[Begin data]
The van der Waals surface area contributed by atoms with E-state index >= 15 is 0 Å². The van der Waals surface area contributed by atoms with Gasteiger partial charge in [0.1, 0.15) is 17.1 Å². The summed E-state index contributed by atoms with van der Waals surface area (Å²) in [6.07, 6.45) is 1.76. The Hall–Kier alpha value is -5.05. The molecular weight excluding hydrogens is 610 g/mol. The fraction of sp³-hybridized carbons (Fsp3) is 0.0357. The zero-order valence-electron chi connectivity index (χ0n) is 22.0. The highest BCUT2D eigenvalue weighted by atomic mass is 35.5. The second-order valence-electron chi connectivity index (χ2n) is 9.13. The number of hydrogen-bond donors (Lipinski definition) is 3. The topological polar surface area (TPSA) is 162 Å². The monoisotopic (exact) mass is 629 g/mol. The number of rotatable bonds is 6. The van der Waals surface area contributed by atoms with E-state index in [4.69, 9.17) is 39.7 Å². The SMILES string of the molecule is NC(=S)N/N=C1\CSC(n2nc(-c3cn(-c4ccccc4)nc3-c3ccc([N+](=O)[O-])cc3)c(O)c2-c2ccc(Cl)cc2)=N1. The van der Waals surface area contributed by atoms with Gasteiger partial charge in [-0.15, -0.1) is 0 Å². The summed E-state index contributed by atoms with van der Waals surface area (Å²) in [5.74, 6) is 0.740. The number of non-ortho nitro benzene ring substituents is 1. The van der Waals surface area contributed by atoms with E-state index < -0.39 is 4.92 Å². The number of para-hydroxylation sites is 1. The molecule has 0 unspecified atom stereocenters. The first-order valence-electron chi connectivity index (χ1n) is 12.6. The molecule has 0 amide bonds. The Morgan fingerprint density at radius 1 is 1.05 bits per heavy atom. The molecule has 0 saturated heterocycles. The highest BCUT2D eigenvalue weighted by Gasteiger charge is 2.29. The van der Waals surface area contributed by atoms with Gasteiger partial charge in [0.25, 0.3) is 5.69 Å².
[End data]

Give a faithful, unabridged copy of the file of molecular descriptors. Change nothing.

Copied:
The van der Waals surface area contributed by atoms with E-state index >= 15 is 0 Å². The van der Waals surface area contributed by atoms with Gasteiger partial charge in [0.1, 0.15) is 17.1 Å². The summed E-state index contributed by atoms with van der Waals surface area (Å²) in [6.07, 6.45) is 1.76. The Hall–Kier alpha value is -5.05. The molecular weight excluding hydrogens is 610 g/mol. The fraction of sp³-hybridized carbons (Fsp3) is 0.0357. The zero-order valence-electron chi connectivity index (χ0n) is 22.0. The highest BCUT2D eigenvalue weighted by atomic mass is 35.5. The second-order valence-electron chi connectivity index (χ2n) is 9.13. The number of hydrogen-bond donors (Lipinski definition) is 3. The topological polar surface area (TPSA) is 162 Å². The monoisotopic (exact) mass is 629 g/mol. The number of rotatable bonds is 6. The van der Waals surface area contributed by atoms with E-state index in [4.69, 9.17) is 39.7 Å². The SMILES string of the molecule is NC(=S)N/N=C1\CSC(n2nc(-c3cn(-c4ccccc4)nc3-c3ccc([N+](=O)[O-])cc3)c(O)c2-c2ccc(Cl)cc2)=N1. The van der Waals surface area contributed by atoms with Gasteiger partial charge in [-0.15, -0.1) is 0 Å². The summed E-state index contributed by atoms with van der Waals surface area (Å²) in [5.74, 6) is 0.740. The number of non-ortho nitro benzene ring substituents is 1. The van der Waals surface area contributed by atoms with E-state index < -0.39 is 4.92 Å². The number of para-hydroxylation sites is 1. The molecule has 0 unspecified atom stereocenters. The first-order valence-electron chi connectivity index (χ1n) is 12.6. The molecule has 0 amide bonds. The Morgan fingerprint density at radius 1 is 1.05 bits per heavy atom. The molecule has 0 saturated heterocycles. The highest BCUT2D eigenvalue weighted by Gasteiger charge is 2.29. The van der Waals surface area contributed by atoms with Gasteiger partial charge in [0.25, 0.3) is 5.69 Å².